Transcript: Kathryn Minshew, The Muse


The transcript from this week’s MiB with Kathryn Minshew of The Muse is below.  

You can stream/download the full conversation, including the podcast extras on Bloomberg, iTunes, Overcast, and Soundcloud. Our earlier podcasts can all be found on iTunesSoundcloud, Overcast and Bloomberg.


ANNOUNCER: This is Masters in Business with Barry Ritholtz on Bloomberg Radio.

BARRY RITHOLTZ, HOST: This week on the podcast, I have a special guest. Her name is Kathryn Minshew and she is the Founder and Chief Executive Officer of, a site that finds itself somewhere in between LinkedIn and Glassdoor and some of the other recruiting employment career management, HR-related sites. Her client base are both the companies that are hiring millennials and others and the people who are seeking jobs.

This is kind of a fascinating conversation in that there aren’t a lot of relatively young women entrepreneurs who have successfully navigated the entire startup venture capital et cetera. There are many, but we don’t know them as well as we know some of the more infamous male counterparts in the world of tech and I found this to be a very fascinating and eye-opening conversation.

So, with no further ado, my conversation with Kathryn Minshew.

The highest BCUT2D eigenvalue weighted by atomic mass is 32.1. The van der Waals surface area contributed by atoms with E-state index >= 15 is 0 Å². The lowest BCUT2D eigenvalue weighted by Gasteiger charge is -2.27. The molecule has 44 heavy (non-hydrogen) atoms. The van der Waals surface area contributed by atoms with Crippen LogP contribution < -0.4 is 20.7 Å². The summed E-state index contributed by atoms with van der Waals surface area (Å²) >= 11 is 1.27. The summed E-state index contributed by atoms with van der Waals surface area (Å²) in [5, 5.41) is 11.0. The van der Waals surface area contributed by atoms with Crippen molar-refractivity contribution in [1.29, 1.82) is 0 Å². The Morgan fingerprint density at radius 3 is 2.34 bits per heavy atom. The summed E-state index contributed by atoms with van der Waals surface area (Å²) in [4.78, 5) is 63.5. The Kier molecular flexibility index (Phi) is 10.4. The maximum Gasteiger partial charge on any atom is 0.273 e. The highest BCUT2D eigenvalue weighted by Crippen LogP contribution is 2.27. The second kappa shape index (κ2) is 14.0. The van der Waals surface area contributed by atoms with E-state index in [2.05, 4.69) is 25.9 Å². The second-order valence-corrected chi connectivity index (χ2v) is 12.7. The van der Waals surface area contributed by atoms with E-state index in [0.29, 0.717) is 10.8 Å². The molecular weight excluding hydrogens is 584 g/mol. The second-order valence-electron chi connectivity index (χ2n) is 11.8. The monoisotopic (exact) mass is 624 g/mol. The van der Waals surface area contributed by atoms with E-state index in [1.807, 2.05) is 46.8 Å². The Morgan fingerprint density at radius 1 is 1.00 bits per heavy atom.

My special guest today is Kathryn Minshew. She is the founder and Chief Executive Officer of, a career platform which has been used by over 50 million millennials to help manage their careers. The Muse has 5 million unique monthly visitors, tens of thousands of career advice articles. Kathryn is also the author of a national bestseller, “The New Rules of Work,” and she is an operating partner at X Factor Ventures, a venture capital fund investing in the next generation of female founders. Kathryn Minshew, welcome to Bloomberg.


RITHOLTZ: And I have been looking forward to having you for a number of reasons. We will get into some of them later. One of the reasons I really wanted to speak to you is you are a relative rarity in the world of finance and tech. There aren’t a lot of women co-founders, let’s put a pin on that and come back to it later. Let’s talk more — start talking about the whole background of The Muse. You founded the site in 2011. What was the inspiration for the site? And what was the muse behind the name, “The Muse.”

MINSHEW: So the very short version is I wanted it and it didn’t exist. The slightly longer version is, so in 2008-2009, I was living here in New York City working at McKenzie and Company as a consultant and I knew that I didn’t want to be a career consultant, but I wasn’t sure what it was I did want to do.